Looking at the clock on the mantle, the warped-minded inventor-come-businessman took himself to his pride and joy’s ‘room,’ spinning the keyring jovially around his finger. He took a moment to drink in what he saw before him – even after all the times she had been sent up, and brought down, he still thought of her as pure. And he shared her purity with those willing to pay, with those who could get in. She was a popular attraction, but to him, she was so much more – something he did not think he exploited, but rather, displayed.
    “It’s almost time, my sweet. Be sure to do your best out there.”
    His voice was soft – like satin, but there was an unmistakeable darkness to it, something just… off.

    He set to work on the keyholes, so that she may walk with him, and so that he may set her cogs in motion.
  3. Do her best. Drosselmyr spoke as if she had some say in the matter. Her eyes stayed fixed ahead as the man unlocked her limbs. The keys were small, but they rasped at brass and porcelain in an almost painful manner. If Coppélia was capable of wincing, she would. She could feel each metal clasp releasing, freeing her to a new cage. The audience demanded perfection, and she gave it to them, willing or not.

    Her left hand dropped from where it had held a book to her side, swaying limply. It didn't take long before her armature was loose, leaving her draped on the chair. Once the master key was turned, she would move. Despair came and went, but she fancied that it was something she both longed for and dreaded. Whatever it was that she was forced to do, at least she moved.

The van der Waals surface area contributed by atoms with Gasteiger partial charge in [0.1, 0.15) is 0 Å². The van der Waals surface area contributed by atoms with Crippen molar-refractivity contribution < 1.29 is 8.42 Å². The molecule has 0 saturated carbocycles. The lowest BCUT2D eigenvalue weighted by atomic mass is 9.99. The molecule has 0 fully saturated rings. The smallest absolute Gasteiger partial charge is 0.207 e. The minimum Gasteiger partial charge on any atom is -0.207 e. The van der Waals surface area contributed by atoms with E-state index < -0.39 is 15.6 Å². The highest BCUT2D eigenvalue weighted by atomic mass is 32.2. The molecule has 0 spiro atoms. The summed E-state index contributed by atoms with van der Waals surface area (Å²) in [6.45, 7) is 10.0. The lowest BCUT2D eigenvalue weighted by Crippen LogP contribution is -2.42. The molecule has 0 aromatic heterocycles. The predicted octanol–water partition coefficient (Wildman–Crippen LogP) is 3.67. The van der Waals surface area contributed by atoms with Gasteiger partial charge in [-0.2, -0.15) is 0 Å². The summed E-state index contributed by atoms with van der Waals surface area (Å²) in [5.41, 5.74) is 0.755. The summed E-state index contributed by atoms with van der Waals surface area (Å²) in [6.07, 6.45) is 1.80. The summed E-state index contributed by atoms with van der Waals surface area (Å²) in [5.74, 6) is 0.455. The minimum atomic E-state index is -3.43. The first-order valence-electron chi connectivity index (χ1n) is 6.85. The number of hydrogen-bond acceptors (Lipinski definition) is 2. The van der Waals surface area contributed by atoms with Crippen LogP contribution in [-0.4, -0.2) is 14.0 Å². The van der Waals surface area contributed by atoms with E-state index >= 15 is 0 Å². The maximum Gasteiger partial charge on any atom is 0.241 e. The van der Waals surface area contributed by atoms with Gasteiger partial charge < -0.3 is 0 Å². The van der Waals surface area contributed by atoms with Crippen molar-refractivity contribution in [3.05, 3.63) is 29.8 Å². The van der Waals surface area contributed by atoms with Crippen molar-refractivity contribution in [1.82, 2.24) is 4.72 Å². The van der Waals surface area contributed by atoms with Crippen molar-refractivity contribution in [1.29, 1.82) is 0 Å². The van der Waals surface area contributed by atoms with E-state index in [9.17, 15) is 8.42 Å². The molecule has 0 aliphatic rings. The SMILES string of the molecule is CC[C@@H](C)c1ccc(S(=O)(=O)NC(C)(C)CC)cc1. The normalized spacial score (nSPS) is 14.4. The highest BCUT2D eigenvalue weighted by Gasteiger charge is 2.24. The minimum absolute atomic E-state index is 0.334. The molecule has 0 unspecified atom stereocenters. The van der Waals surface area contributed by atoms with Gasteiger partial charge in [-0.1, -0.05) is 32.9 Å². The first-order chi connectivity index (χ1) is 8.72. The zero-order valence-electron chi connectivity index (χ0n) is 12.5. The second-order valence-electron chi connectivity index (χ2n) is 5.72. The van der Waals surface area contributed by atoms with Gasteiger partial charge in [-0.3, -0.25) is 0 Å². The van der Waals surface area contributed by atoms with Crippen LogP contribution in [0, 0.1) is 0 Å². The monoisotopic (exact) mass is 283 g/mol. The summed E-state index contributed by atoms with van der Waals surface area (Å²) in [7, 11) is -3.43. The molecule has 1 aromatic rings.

The ticking grew louder as her gears whirred. Each joint ached to stretch, in a way that was beyond her knowledge. How could something of china and sackcloth and metal feel anything? Whatever science or magic it was that animated her allowed sensation and thought. The way the man spoke was madness, but surely Drosselmyr knew that within the casing he had created there was, if not a soul, a sentience?
  4. Yes, he did see that he had infused the doll with sentience. However, he did not see her as a sentient being, much less a living one – she was a pet project to him, something that was not truly intelligent, merely something a little higher than a machine. Because, in his eyes, the only thing that separated her form his other failed clockwork projects, and the more successful ones, was the fact that she could think. Speak? Maybe not. But he knew, felt, that she could see, think, and do things. But yet, he refused to recognise her, refused to see that she suffered.